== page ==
The psalmist reminds us that continued trust in the mercy and steadfast love (Psalm 25:6) of the creator is key to living fruitfully in the land. Because the theme of “waiting” is repeated (vv. 3, 5, 21), it is likely this psalm stems, like much of the First Reading, from the time of exile (James L. Mays, Psalms, Louisville, John Knox, 1994, p. 125). The ultimate result hoped for is that the humble who learn the paths of the LORD will “abide in prosperity, and their children shall possess the land “(Psalm 25:13). As Ellen Davis argues, “For God, earth is mortal—for God, humans are earthy, both earth and its inhabitants are mutually destructive when their relationship with God is severed” (Davis, p. 19). The way past this “shame” and back to their homeland (Psalm 25:2, 3) is active walking in God’s paths (v. 4), another “down to earth” approach to holistic community health, health that includes care for the land.
The Second Lesson from 1 Peter also stems from a time of great pressure, this time on the early community of the Risen One, dispersed as “resident aliens” (1 Peter 1:1-2) throughout the regions of what today comprises Turkey. While the level of persecution is not specific, it is clear that believers have been arrested and required to give an account of their faith (1:6) in a “judgment to begin with the household of God” (4:17).
But this oppression is to be met with confidence: in baptism believers have been “built into a spiritual house” (2: 5) and been transformed into “a chosen race, a royal priesthood, a holy nation, God’s own people that . . . proclaim the mighty acts of him who called you out of darkness into his marvelous light “(2:9). With this strong foundation, community members are alerted to “Always be ready to make your defense to anyone who demands from you an accounting for the hope that is in you; yet do it with gentleness and reverence” (3:15-16).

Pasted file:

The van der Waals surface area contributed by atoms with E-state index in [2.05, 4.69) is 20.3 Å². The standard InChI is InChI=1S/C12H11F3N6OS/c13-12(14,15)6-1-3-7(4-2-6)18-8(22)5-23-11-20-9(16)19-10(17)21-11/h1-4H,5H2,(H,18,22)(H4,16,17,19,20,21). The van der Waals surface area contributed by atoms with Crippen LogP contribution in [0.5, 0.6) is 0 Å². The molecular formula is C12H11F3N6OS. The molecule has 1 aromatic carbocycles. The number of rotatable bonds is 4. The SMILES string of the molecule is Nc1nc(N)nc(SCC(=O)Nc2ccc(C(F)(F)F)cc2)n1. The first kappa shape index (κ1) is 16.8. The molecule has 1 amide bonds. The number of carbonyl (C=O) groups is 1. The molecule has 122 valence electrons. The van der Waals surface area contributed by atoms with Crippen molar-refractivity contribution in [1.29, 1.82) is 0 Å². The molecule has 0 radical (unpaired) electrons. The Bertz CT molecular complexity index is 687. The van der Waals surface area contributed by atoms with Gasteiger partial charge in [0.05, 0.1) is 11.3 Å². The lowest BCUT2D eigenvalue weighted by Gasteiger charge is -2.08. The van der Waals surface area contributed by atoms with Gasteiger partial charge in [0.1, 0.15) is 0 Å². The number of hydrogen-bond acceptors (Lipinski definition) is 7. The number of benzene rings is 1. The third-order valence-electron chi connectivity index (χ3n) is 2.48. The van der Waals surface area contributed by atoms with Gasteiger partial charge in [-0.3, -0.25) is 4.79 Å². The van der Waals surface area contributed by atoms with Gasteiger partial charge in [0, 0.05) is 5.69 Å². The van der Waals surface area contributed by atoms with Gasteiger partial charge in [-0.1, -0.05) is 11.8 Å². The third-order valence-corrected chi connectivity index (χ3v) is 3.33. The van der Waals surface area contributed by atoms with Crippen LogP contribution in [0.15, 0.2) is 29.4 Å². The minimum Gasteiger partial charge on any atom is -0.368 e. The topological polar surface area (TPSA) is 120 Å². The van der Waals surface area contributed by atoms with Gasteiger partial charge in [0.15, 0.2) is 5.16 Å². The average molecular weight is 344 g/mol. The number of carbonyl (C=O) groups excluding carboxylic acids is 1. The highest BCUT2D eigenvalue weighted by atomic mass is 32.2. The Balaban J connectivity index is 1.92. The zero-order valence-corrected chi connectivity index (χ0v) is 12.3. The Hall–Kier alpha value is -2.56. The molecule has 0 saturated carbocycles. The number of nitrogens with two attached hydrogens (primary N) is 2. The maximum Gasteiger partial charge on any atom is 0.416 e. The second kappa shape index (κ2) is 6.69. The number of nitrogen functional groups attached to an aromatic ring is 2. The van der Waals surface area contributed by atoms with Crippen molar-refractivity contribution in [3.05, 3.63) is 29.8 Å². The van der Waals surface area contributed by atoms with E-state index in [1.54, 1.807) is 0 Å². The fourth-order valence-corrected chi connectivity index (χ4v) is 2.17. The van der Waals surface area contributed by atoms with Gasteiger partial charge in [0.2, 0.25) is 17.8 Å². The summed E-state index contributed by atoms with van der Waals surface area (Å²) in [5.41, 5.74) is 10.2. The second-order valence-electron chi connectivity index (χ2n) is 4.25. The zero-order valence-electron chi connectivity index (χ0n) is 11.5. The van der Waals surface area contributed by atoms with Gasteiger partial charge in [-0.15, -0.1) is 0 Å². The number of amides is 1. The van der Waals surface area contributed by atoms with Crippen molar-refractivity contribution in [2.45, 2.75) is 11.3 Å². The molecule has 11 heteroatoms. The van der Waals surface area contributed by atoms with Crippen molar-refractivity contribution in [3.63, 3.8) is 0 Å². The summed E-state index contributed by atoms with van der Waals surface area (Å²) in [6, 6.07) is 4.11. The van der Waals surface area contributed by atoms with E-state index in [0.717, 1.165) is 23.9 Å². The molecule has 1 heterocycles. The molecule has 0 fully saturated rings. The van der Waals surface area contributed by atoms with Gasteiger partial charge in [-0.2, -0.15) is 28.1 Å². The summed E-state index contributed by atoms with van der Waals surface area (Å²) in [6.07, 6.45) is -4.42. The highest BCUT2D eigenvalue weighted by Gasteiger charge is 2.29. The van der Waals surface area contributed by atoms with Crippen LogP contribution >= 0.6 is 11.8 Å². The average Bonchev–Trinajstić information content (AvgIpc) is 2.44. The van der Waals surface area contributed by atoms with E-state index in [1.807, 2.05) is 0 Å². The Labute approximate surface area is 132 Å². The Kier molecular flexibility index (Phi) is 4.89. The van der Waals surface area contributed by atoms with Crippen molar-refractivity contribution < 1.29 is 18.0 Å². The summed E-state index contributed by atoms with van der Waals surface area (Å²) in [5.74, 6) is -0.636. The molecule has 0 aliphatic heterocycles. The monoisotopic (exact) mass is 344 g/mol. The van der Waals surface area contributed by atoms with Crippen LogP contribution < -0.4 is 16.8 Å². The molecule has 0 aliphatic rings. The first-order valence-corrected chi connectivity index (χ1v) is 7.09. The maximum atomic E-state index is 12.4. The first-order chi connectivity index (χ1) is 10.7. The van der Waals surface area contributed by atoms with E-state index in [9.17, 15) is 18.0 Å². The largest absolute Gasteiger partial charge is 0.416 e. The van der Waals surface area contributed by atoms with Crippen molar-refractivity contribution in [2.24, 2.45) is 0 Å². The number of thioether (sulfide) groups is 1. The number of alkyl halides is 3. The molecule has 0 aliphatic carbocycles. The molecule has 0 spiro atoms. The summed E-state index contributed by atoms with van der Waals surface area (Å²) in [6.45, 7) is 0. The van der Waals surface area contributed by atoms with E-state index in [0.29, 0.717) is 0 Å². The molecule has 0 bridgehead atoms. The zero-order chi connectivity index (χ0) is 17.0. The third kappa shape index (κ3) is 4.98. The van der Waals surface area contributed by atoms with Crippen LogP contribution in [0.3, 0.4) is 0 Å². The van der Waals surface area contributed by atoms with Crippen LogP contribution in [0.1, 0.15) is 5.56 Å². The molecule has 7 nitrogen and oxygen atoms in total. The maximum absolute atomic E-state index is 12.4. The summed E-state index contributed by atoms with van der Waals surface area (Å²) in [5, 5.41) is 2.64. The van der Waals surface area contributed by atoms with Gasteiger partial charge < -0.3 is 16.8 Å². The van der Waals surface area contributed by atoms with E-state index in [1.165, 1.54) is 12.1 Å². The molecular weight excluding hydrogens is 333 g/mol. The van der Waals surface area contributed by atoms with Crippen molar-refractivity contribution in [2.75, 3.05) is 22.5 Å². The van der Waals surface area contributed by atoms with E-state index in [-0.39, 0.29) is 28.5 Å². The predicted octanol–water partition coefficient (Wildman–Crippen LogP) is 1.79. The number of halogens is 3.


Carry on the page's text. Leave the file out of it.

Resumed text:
What is the basis of this bold courage? The author finds it in the baptismal imagery of Noah and the great flood (Pheme Perkins, First and Second Peter, James and Jude, Louisville: John Knox, 1995, p. 65). He does this to describe Jesus’ proclamation to the spirits responsible for creation’s distress at the time of Noah (3:19-20). And, because Jesus did this, the resurrection community which, like Noah, has gone through the water—this time of baptism—and landed in the ark of the ecclesia now has spiritual power to do the same in a situation where, all too often, informers and secret police agents were eager and ready to pounce (Bo Reicke, The Epistles of James, Peter, and Jude, The Anchor Bible, New York: Doubleday, 1964, p. 73). Their power has been broken. (Ibid., p. 111)
That is, baptismal creation of the new “household of faith” corresponds to Noah’s planting a vineyard—planting a new kind of community with the resilient confidence to flourish even in the face of oppression (John H. Elliott, 1 Peter, The Anchor Bible, New York: Doubleday, 2000, p. 692). That Christ’s work is cosmic in scope and truly trans-historical is made clear by this reading, the central text in the letter which gives a theological basis for the confident hope of the believers’ experiences in the face of persecution. For this text makes it clear that by going through the “baptismal flood,” every Christian is Christianus alter Christus, a second Christ (Ibid.).
Just this source of courage is needed now to counter a regime that aims at extracting maximal levels of carbon to burn and sell, resulting in an even more rapid despoiling of God’s earth. If there is anything to be learned from our fearful transition to the “anthropocene epoch,” it is that our baptismal vocation “to care for others and the world God made, and work for justice and peace . . . .” (“Holy Baptism,” Evangelical Lutheran Worship, Minneapolis: Augsburg Fortress, 2006, p. 228) must be emphasized even more energetically.